Every year Sónar+D forms a key part of the stamina-pushing Sónar Festival, one of Europe’s biggest and most forward-thinking dance music events.

If you have ever wondered what the D stands for, it all becomes clear when you look at it like this… SónaR+D. While festivalgoers rave outside, its lab space acts as a node between the innovation, creative and technology communities.

Next week the congress hits Barcelona (14-17 June). We asked the women behind it which female artists they’re most excited about: “Every year there are more women involved,” explained Antònia Folguera, Curator and Communication. “The goal is to achieve gender balance and we know we will get there.”

From Björk, to a quantum physicist artist, to a hardcore maker, these are their top picks.

 

1. Ayah Bdeir, littleBits

This is a hat trick

Engineer, interaction artist and free hardware advocate

Ayah Bdeir is the creative entrepreneur behind the award-winning littleBits,  a kit of open source easy-to-use electronic building blocks – like engines, oscillators and batteries – that snap together with magnets. Used by hundreds of schools to teach electronics, they empower boys and girls to invent anything – from an alarm, to a wireless robot, to a digital instrument – and are a favourite tool of designers, makers and inventors. (There’s a reason they have been called the ‘Lego of the 21 Century’.)

“When we created Sónar+D five years ago, Ayah Bdeir was one of the first names on our wish list because she is creative, techie, entrepreneurial and she is a woman. She defies the white male stereotype. It’s a reflection of Sónar+D’s diversity.” – Astrid Rousse, Sónar+D General Manager

Ayah Bdeir will deliver the keynote ‘Coding + Creativity’.

 

2. Björk, Icelandic artist

This is a hat trick

This is a hat trick

This year Björk is opening the festival with a four hour dj set, a virtual reality exhibition at the CCCB Barcelona and a talk at Sónar+D which focuses on her interactive audio visual world. This makes us ‘Violently Happy’.

“Björk is one of the artists who has best moved the borders between art and technology in a continuous exploration with her own unique language.” – Angela Precht, Sonar+D Communication

Get ready for Bjork x 3.

 

3. Nadya Peek, MIT’s Center for Bits and Atoms

Making machines that make

Making machines that make

At MIT Nadya Peek teaches a class called ‘How to Make Something that Makes (almost) Anything’ – developing novel fabrication machines that make machines that make.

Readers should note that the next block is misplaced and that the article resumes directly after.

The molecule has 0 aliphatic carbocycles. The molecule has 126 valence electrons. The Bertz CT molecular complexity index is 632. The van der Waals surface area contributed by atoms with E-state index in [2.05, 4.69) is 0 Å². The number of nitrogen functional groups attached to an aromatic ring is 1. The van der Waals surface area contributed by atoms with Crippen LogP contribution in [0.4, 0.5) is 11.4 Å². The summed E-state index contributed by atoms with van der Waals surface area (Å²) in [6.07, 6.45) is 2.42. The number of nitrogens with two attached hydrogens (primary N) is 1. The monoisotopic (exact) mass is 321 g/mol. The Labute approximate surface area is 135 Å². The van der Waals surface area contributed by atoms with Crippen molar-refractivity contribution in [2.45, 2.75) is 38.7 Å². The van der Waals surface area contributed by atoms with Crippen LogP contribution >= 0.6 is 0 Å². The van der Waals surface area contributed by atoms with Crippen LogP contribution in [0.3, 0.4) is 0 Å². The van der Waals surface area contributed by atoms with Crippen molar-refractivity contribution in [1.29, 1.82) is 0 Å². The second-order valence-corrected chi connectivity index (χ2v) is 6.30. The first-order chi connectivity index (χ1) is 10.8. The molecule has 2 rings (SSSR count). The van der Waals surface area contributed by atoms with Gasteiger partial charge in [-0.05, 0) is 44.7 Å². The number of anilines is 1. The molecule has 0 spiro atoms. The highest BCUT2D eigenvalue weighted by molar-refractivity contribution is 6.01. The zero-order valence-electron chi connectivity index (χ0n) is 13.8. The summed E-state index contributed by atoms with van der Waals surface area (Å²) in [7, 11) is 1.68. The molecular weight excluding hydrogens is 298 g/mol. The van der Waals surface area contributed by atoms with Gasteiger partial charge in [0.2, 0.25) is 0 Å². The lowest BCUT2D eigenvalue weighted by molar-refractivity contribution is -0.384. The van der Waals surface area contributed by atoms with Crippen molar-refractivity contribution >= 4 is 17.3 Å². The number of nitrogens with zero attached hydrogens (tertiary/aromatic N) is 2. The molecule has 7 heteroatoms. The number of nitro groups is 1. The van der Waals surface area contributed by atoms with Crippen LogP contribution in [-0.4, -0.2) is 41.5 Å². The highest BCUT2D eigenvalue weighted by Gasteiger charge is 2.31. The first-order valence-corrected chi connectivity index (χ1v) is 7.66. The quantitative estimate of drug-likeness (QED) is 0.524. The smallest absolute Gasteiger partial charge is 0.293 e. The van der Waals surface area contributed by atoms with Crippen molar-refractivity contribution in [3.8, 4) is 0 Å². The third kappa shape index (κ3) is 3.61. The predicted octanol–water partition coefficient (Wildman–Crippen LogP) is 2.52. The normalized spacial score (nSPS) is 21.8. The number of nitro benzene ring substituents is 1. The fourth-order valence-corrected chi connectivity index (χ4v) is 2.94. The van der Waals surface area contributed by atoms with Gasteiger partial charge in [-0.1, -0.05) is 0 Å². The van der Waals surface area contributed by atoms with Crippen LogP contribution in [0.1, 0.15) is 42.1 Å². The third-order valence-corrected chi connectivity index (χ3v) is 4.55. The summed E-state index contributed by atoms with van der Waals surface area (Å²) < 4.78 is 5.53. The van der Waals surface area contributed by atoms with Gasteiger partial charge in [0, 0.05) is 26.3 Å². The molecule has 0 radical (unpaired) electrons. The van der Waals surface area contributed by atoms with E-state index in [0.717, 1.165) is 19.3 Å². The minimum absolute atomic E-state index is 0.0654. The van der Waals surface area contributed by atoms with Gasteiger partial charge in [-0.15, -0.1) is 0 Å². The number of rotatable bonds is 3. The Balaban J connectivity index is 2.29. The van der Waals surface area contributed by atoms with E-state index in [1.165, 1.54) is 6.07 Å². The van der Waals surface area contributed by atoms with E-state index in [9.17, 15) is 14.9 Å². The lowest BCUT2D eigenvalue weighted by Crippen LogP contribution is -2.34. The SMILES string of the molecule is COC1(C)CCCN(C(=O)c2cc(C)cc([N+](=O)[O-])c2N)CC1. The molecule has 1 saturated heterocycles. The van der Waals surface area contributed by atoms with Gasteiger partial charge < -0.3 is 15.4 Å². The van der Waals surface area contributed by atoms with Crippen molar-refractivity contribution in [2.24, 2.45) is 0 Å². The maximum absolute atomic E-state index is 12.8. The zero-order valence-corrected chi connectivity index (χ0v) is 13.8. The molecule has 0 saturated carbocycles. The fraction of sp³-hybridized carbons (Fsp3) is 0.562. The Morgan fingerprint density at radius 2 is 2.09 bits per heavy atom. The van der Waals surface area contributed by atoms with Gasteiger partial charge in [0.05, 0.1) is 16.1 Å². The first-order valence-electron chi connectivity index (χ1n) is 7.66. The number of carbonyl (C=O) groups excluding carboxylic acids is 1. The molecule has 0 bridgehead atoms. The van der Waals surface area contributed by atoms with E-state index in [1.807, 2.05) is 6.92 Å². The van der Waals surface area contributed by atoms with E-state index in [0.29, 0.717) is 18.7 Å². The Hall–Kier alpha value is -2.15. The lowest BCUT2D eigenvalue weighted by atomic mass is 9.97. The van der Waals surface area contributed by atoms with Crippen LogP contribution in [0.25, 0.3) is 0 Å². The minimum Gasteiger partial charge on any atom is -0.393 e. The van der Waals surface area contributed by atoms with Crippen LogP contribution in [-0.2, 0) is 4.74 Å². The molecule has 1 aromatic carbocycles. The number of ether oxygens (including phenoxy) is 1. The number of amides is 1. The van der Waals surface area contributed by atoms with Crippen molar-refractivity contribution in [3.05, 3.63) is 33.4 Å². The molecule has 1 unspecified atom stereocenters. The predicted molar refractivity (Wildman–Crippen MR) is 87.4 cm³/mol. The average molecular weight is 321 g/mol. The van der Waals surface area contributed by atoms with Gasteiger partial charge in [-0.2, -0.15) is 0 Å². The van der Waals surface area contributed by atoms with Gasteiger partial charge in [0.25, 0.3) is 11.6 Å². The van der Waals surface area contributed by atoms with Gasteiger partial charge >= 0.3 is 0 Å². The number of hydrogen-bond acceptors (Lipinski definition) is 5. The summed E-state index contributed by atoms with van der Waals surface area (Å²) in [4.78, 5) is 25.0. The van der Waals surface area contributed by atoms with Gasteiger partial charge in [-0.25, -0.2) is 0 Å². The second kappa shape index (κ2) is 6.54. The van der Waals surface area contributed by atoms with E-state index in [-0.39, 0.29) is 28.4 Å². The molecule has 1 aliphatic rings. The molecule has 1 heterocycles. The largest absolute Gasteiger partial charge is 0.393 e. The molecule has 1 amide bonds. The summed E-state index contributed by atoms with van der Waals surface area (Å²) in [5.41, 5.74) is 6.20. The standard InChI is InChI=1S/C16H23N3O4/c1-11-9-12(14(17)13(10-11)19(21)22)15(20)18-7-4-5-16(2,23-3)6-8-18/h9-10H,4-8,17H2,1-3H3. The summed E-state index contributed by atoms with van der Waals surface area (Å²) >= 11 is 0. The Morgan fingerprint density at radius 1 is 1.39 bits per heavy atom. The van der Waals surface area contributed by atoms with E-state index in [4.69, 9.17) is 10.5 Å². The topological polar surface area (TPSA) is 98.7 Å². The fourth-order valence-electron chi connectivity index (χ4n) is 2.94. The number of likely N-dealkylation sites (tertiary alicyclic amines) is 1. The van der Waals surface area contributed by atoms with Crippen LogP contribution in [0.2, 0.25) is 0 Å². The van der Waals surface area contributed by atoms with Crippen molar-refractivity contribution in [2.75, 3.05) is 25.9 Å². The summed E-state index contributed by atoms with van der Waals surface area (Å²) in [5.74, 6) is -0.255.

“Nadya Peek represents the ‘hardcore’ side of maker culture, developing open-source systems to build and design machines. And she is a post-doc at the Center for Bits and Atoms (which is possibly the coolest department at the MIT). Not to forget that she is in a band with Marko Ahtisaari.” – Antònia Folguera, Sónar+D Curator and Communication

Crazy machines, weird workflows and factory shots.

 

4, Libby Heaney, quantum physicist/artist

Tinder something

The literary novel meets Tinder

Taking quantum physics as a starting point, Libby Heaney‘s Lady Chatterley’s Tinderbot is what it sounds like – an AI bot she has programmed to converse on Tinder with dialogue drawn from D.H. Lawrence’s novel ‘Lady Chatterley’s Lover’. She brings together humans and non-humans and pre- and post-digital love machines.

“Libby Heaney is awesome because she is an artist who studied quantum physics and she represents the type of creator that we admire, someone who is half scientist and half artist, whose work is fun, original and intelligent (and intellectual).” – Antònia Folguera, Sónar+D Curator and Communication

 Explore love in a post-digital age.

 

5. Carla Diana, robot designer

darla something

This is design futurism

Carla Diana explores the impact of smart objects in the home, highlighting opportunities for designers to pioneer new territory in rich interaction – but without forgetting to be meaningful and responsible.

“Carla’s approach to robotics caught immediately our attention. She approaches machines in a playful, respectful and open way: she tries to learn from machines. For Carla, revolution starts in the everyday things. She demonstrates that being innovative can be done with responsibility, functionality and care.” – Marta D. Riezu, Sónar Social Media Manager

► Be charmed by robots and learn tinkering techniques.

 

AtlasAction: Are you in the music industry? During the festival, Sónar’s Head of Communimcation Georgia Taglietti is looking forward to meeting up with fellow members of shesaid.so – the network of women in music which works to break down gender stereotypes, raise awareness of the gender gap and increase the profile of women who are making an impact in the industry. Learn more and join up here.

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The wonderful Georgia Taglietti – friend of the Atlas women

 

Listen Georgia Taglietti and Antònia Folguera talk to Barcelona City FM.